Charlton Heston: Hollywood’s Last Icon
By Marc Eliot
Dey Street Books
$29.99, 576 pages
By Susan Wloszczyna
Over-the-hill silent-era siren Norma Desmond protested “I am BIG – it’s the pictures that got small” in the 1950 showbiz noir "Sunset Boulevard." But Hollywood would spend much of the following post-war decade producing massive panoramic spectacles as a defensive measure against dipping ticket sales and the steady invasion of TV sets into suburban homes.
The one star who was more than ready for his close-up in these Biblical and historical epics was Charlton Heston. If this stately, granite-jawed and unabashedly straitlaced actor hadn’t been around to lend his stentorian tones to Moses, Ben-Hur and El Cid, the film industry probably would have had to invent him. Forget those mumbling devotees of Method acting. Studios needed an earnest, larger-than-life hero with an air of authority to steer these unwieldy vehicles, and they got one in this chiseled 6-foot-2 -1/2 , 180-pound mound of sinewy masculinity.
Heston, who died at age 84 in 2008, made a different kind of lasting impression in his later years when he became mired in political controversy as the most high-profile defender of the Second Amendment’s right to bear arms. Few will forget when, just a year after the 1999 Columbine High School massacre in Colorado, this five-term president of the National Rifle Association held a replica of a Colonial musket over his head – much as his Moses lifted his staff in 1956’s "The Ten Commandments" -- while speaking at the group’s annual convention and thundered, “I’ll give up my gun when you take it from my cold, dead hands!”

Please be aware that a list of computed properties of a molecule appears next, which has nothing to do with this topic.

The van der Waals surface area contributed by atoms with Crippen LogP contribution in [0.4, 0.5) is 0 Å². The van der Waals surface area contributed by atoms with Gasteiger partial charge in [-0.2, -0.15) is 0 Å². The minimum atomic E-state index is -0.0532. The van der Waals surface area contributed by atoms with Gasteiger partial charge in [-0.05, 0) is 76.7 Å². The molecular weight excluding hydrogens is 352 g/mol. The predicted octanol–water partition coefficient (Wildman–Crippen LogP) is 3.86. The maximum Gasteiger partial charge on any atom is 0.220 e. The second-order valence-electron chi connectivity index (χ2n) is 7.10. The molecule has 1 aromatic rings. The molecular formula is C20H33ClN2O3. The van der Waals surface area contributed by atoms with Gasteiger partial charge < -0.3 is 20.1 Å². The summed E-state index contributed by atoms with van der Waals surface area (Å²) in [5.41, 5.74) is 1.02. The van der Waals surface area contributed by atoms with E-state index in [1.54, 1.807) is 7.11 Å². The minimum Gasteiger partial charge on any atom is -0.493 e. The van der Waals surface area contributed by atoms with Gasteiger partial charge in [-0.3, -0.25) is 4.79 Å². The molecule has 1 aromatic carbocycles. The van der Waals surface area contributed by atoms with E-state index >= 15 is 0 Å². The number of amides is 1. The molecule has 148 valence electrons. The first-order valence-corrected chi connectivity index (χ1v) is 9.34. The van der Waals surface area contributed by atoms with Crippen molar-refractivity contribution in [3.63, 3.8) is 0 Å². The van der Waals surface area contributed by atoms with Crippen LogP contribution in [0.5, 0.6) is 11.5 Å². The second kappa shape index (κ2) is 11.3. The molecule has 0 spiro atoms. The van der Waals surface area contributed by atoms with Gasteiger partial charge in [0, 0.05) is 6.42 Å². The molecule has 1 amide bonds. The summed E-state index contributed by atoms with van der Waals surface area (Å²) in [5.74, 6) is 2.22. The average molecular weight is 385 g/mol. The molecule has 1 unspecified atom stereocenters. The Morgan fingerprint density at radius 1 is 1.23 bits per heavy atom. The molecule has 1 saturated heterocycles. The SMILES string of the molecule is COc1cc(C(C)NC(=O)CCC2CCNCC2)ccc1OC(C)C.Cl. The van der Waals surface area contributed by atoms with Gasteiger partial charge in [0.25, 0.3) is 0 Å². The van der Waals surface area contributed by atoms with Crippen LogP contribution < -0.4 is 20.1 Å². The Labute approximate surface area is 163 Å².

It was perhaps one of his most convincing performances -- and most unnerving for those who were still in shock over the loss of 13 victims resulting from a shooting incident that would tragically foreshadow many other such mass killings to come. My memory of that speech was one reason why I opened noted celebrity biographer Marc Eliot’s latest book, "Charlton Heston: Hollywood’s Last Icon," with some trepidation. Heston’s sometimes stiff persona on screen meant that rarely was he believable as a romantic lead. His humorless demeanor as he aged too often left me unmoved.
But Eliot actually performs a not-so-minor miracle that is practically the literary version of the parting of the Red Sea as he capitalizes on his access to private diaries, papers and letters to allow readers to get inside his subject’s head and humanize him somewhat. As a result, the more I learned about Heston, the more I came to like and admire him as a man and a performer for a goodly portion of this hefty tome.
Of course, many pages are dedicated to the actor’s on-set experiences in more than 100 films over 60 years. That includes Heston being guided by Norma Desmond’s favorite auteur, Cecil B. DeMille, in his breakthrough role as a circus manager in the 1952 best-picture Oscar winner "The Greatest Show on Earth" and as the bearded bearer of the stone tablets in 1956’s Easter-time TV perennial "The Ten Commandments." Another highlight covered is the grueling training he underwent to do most of his own stunts for the 9-minute chariot-race sequence in 1959’s Ben-Hur." His efforts would lead to his lone acting Oscar – one of a still-record 11 trophies claimed by the sprawling blockbuster.